I’m afraid. Of the future. Of my coping with having lost him, of him being fine and me devastated. Of the loneliness and the dark days, of never finding anyone to bond with, of never being able to sleep again. Of destroying myself with this pining. Of wasting my youth. Of never loving like this again. Of loving like this (again). Of being hurt. I cannot think straight. I still think of him so often and with every passing hour he probably thinks less and less about me. And there’s nothing I can do to stop this decay. 

23 September 2012

Arte Metropolis – Luxembourg

Ah, Lëtzebuerg, eternally wedged between borders, though in this short documentary about the luxembourgish art scene featured on arte's programme Metropolis, these borders are temporal rather than spatial: 6:07 – 18:40 (French and German)

20 September 2012


Lately, it seems I've been obsessed with a topic that, strangely enough, is very hard for me to write about: the notion of homelands, mine in particular. Like the most basic version of a crazed Odysseus, after having been swept away from home by the hand of fate [academic convenience], I've started holding on to this ideal of the homeland, tentatively at first, then with increasing fury and obstinacy, as though my previous lack of inquiry into the concept of a native land was obviously the source of all my discomfort and awkwardness on my way through life and the world, as though the act of returning to a homeland, emotionally and intellectually at first, then possibly someday physically, would bear as fruits the precious answers and keys to questions and locks that have plagued me along with portions of humanity in its existential quests since the dawn of things. [If you were wondering, I consider the current step of the process (or obsession) to be the one dealing with the emotional or intellectual side of re-approaching and re-investigating the homeland, as well as the myth thereof.]

However, every time I embark [odyssean jokes, fuck yeah] on an attempt at writing about my own country, I have to realize that I am hitting a wall. A wall spray tagged with the following revelation: I know very little about my homeland. Though it might have contributed to it, this is not due simply to the fact that I haven't lived in it for over 6 years; looking back, it doesn't feel like I exhausted the [then more defined] limits of what is available in this country in terms of entertainment, culture, and, well, debauchery [I was a good teenager, mostly] before I left. So now, whenever I return, with this image of "how things used to be (but most likely never really were)", it is as though I've regained consciousness after a long sojourn in slumberland, or any other place filled with fog. I recognise things visually, I know where to go, which route to take, I remember street names [the few I ever bothered to learn], I'm even more or less informed as to what a handful of individuals who may or may not have frequented my old high school are now up to. Yet it feels like I can never be fully sure whether I am actually in the right country, the same country I left  a few years ago with the certainty I was ready to put an end to our relationship, I can't tell if I'm speaking the right language, making the right gestures, if I want the right things. The thing I was not expecting, no matter how facepalmingly inevitable it was, was that things would continue to change, to evolve, after I was gone.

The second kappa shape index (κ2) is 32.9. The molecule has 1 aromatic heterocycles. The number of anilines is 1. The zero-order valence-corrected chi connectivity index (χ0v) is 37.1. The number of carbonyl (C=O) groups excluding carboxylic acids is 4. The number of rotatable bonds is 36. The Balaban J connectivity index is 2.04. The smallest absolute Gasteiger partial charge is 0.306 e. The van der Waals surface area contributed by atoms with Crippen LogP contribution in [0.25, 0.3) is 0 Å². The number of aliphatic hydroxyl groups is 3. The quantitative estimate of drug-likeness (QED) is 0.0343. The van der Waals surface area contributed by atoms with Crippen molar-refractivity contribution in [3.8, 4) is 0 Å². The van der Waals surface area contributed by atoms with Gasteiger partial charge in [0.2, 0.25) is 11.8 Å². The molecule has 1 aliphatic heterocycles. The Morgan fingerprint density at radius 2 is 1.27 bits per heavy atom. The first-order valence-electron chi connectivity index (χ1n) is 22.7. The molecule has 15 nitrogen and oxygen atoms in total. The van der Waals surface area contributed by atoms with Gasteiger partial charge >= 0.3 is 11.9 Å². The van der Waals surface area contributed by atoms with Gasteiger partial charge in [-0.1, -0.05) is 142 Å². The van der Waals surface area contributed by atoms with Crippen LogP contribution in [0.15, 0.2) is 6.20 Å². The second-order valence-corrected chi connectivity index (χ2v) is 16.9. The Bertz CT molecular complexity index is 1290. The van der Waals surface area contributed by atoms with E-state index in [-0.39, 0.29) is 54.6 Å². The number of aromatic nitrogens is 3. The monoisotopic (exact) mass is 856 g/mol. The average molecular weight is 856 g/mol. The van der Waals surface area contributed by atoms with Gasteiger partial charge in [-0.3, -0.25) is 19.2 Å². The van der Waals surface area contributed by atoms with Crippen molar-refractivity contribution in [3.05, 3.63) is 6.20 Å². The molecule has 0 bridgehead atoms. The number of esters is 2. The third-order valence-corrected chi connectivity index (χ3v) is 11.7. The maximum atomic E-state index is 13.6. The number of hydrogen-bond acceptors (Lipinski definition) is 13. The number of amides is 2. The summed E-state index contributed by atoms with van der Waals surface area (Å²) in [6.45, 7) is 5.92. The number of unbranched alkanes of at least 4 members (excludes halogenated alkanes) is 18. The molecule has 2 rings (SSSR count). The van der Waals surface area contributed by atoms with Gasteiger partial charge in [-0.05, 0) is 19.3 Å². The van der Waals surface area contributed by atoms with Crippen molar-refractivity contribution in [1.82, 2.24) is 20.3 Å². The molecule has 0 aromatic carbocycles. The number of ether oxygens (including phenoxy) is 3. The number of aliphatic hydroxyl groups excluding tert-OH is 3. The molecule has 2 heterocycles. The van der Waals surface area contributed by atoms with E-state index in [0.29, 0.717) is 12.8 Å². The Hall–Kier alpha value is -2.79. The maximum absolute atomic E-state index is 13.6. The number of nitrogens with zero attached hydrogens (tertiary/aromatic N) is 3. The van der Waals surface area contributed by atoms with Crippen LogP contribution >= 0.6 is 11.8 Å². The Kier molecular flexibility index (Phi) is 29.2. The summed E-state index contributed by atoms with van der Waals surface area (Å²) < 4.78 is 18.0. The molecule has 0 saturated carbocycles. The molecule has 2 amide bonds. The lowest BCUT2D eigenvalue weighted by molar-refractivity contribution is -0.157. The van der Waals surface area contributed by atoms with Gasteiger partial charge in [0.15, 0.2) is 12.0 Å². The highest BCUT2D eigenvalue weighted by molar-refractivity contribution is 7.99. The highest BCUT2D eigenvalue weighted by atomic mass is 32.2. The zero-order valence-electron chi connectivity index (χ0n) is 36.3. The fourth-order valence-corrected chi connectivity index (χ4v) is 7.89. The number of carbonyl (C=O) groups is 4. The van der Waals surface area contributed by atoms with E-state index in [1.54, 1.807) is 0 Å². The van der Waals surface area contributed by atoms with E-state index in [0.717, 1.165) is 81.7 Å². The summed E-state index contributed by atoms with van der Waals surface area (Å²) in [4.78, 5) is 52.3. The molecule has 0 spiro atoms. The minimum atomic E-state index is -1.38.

Causing me to skip a few stages of grief, this realisation is [proverbial firecracker that I am...] immediately met with outrage: What?! How dare the fluffy womb-cocoon I left all these years ago to find myself [in the arms of a pretty drastically shape-shifting Calypso] and collect a few degrees along the way continue to evolve without me? How did it not fall into a hibernating slumber to unthaw in pristine condition only at my return, and present me with a scene and atmosphere unchanged, still fully familiar and accommodating, instead of being littered with question marks? If I were indeed the crazed Odysseus figure I claimed to be just moments ago, I would have swiftly murdered and impaled all those new suitors lined up to claim the hand of my mourning bride, but I'm not a fan of bloodstains, even less partial to prison cells [the olden days of slaughtering for dignity are over, plus I'm remarkably claustrophobic as a person], and, if "bride" is even an appropriate image in this context, this "bride" is one I share with +/- 500.000 other people anyway, if my airline's inflight magazine's sources are anything to be trusted.

So how do I write about something I've been divorced from [again with the marital analogies] for so many years that I find myself almost alienated from its general socio-cultural climate whenever I return to what I still believe to be my roots? An what do I write about when there is nothing, of the things that occur in this country, that I can review without there being someone else more immersed in it who could review it much better? How can I make remarks and claims about my home country that are somehow socio-culturally relevant when all I sense here, all that's still evident to me, is the country's atmosphere, and such things are desperately subjective and personal?